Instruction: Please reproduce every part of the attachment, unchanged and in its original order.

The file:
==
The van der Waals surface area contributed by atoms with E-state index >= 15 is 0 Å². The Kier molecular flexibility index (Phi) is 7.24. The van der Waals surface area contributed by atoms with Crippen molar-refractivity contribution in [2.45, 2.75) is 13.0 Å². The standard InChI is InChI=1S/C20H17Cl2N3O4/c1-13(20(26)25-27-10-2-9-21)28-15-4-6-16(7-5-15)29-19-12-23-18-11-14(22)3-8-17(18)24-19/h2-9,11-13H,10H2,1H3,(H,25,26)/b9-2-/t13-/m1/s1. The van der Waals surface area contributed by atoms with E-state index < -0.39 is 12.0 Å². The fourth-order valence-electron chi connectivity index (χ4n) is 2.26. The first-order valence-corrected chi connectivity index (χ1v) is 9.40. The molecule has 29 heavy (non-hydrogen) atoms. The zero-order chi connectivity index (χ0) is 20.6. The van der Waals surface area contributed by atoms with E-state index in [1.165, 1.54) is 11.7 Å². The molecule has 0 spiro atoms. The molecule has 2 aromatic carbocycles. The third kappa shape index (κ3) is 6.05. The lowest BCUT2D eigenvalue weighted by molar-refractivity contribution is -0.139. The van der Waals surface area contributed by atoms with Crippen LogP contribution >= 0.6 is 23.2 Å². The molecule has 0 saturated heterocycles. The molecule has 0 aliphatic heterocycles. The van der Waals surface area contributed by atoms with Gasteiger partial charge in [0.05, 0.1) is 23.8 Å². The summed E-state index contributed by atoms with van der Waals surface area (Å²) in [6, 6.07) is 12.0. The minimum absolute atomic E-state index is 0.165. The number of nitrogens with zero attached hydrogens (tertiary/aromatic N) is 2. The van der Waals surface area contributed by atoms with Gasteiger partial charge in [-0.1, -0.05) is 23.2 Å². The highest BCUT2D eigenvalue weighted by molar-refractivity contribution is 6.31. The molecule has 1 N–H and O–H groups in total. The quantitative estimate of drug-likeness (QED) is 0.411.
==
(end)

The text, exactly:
The van der Waals surface area contributed by atoms with E-state index >= 15 is 0 Å². The Kier molecular flexibility index (Phi) is 7.24. The van der Waals surface area contributed by atoms with Crippen molar-refractivity contribution in [2.45, 2.75) is 13.0 Å². The standard InChI is InChI=1S/C20H17Cl2N3O4/c1-13(20(26)25-27-10-2-9-21)28-15-4-6-16(7-5-15)29-19-12-23-18-11-14(22)3-8-17(18)24-19/h2-9,11-13H,10H2,1H3,(H,25,26)/b9-2-/t13-/m1/s1. The van der Waals surface area contributed by atoms with E-state index < -0.39 is 12.0 Å². The fourth-order valence-electron chi connectivity index (χ4n) is 2.26. The first-order valence-corrected chi connectivity index (χ1v) is 9.40. The molecule has 29 heavy (non-hydrogen) atoms. The zero-order chi connectivity index (χ0) is 20.6. The van der Waals surface area contributed by atoms with E-state index in [1.165, 1.54) is 11.7 Å². The molecule has 0 spiro atoms. The molecule has 2 aromatic carbocycles. The third kappa shape index (κ3) is 6.05. The lowest BCUT2D eigenvalue weighted by molar-refractivity contribution is -0.139. The van der Waals surface area contributed by atoms with Crippen LogP contribution >= 0.6 is 23.2 Å². The molecule has 0 saturated heterocycles. The molecule has 0 aliphatic heterocycles. The van der Waals surface area contributed by atoms with Gasteiger partial charge in [0.05, 0.1) is 23.8 Å². The summed E-state index contributed by atoms with van der Waals surface area (Å²) in [6, 6.07) is 12.0. The minimum absolute atomic E-state index is 0.165. The number of nitrogens with zero attached hydrogens (tertiary/aromatic N) is 2. The van der Waals surface area contributed by atoms with Gasteiger partial charge in [-0.1, -0.05) is 23.2 Å². The highest BCUT2D eigenvalue weighted by molar-refractivity contribution is 6.31. The molecule has 1 N–H and O–H groups in total. The quantitative estimate of drug-likeness (QED) is 0.411.